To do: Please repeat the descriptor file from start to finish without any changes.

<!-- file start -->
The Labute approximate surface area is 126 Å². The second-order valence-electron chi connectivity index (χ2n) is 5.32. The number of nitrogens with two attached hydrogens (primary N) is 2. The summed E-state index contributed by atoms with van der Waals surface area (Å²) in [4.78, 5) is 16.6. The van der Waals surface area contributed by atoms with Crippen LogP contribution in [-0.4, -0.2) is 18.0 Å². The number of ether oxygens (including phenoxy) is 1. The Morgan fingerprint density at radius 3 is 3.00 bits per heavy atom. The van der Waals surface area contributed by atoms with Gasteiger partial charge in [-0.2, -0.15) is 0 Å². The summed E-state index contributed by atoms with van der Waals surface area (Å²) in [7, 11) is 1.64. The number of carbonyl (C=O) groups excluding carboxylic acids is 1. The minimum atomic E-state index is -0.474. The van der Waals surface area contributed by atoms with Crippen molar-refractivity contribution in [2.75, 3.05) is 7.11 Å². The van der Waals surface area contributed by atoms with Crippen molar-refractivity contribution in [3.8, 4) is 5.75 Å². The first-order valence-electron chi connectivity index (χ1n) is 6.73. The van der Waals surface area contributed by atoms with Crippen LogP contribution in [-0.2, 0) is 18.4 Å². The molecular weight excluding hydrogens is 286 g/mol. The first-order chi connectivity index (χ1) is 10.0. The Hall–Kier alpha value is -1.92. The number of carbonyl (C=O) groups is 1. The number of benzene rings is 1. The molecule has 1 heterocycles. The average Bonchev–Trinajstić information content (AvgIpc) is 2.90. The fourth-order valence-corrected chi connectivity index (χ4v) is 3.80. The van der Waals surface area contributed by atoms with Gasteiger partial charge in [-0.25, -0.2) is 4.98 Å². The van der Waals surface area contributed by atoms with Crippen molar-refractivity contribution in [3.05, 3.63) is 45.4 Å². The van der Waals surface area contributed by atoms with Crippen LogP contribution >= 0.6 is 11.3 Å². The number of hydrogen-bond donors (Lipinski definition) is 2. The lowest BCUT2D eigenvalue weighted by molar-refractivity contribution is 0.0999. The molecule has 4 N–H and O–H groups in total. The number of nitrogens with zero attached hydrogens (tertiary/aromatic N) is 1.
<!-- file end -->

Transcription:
The Labute approximate surface area is 126 Å². The second-order valence-electron chi connectivity index (χ2n) is 5.32. The number of nitrogens with two attached hydrogens (primary N) is 2. The summed E-state index contributed by atoms with van der Waals surface area (Å²) in [4.78, 5) is 16.6. The van der Waals surface area contributed by atoms with Crippen LogP contribution in [-0.4, -0.2) is 18.0 Å². The number of ether oxygens (including phenoxy) is 1. The Morgan fingerprint density at radius 3 is 3.00 bits per heavy atom. The van der Waals surface area contributed by atoms with Gasteiger partial charge in [-0.2, -0.15) is 0 Å². The summed E-state index contributed by atoms with van der Waals surface area (Å²) in [7, 11) is 1.64. The number of carbonyl (C=O) groups excluding carboxylic acids is 1. The minimum atomic E-state index is -0.474. The van der Waals surface area contributed by atoms with Crippen molar-refractivity contribution in [2.75, 3.05) is 7.11 Å². The van der Waals surface area contributed by atoms with Crippen molar-refractivity contribution in [3.8, 4) is 5.75 Å². The first-order valence-electron chi connectivity index (χ1n) is 6.73. The van der Waals surface area contributed by atoms with Crippen LogP contribution in [-0.2, 0) is 18.4 Å². The molecular weight excluding hydrogens is 286 g/mol. The first-order chi connectivity index (χ1) is 10.0. The Hall–Kier alpha value is -1.92. The number of carbonyl (C=O) groups is 1. The number of benzene rings is 1. The molecule has 1 heterocycles. The average Bonchev–Trinajstić information content (AvgIpc) is 2.90. The fourth-order valence-corrected chi connectivity index (χ4v) is 3.80. The van der Waals surface area contributed by atoms with Gasteiger partial charge in [-0.25, -0.2) is 4.98 Å². The van der Waals surface area contributed by atoms with Crippen molar-refractivity contribution in [3.05, 3.63) is 45.4 Å². The van der Waals surface area contributed by atoms with Crippen LogP contribution >= 0.6 is 11.3 Å². The number of hydrogen-bond donors (Lipinski definition) is 2. The lowest BCUT2D eigenvalue weighted by molar-refractivity contribution is 0.0999. The molecule has 4 N–H and O–H groups in total. The number of nitrogens with zero attached hydrogens (tertiary/aromatic N) is 1.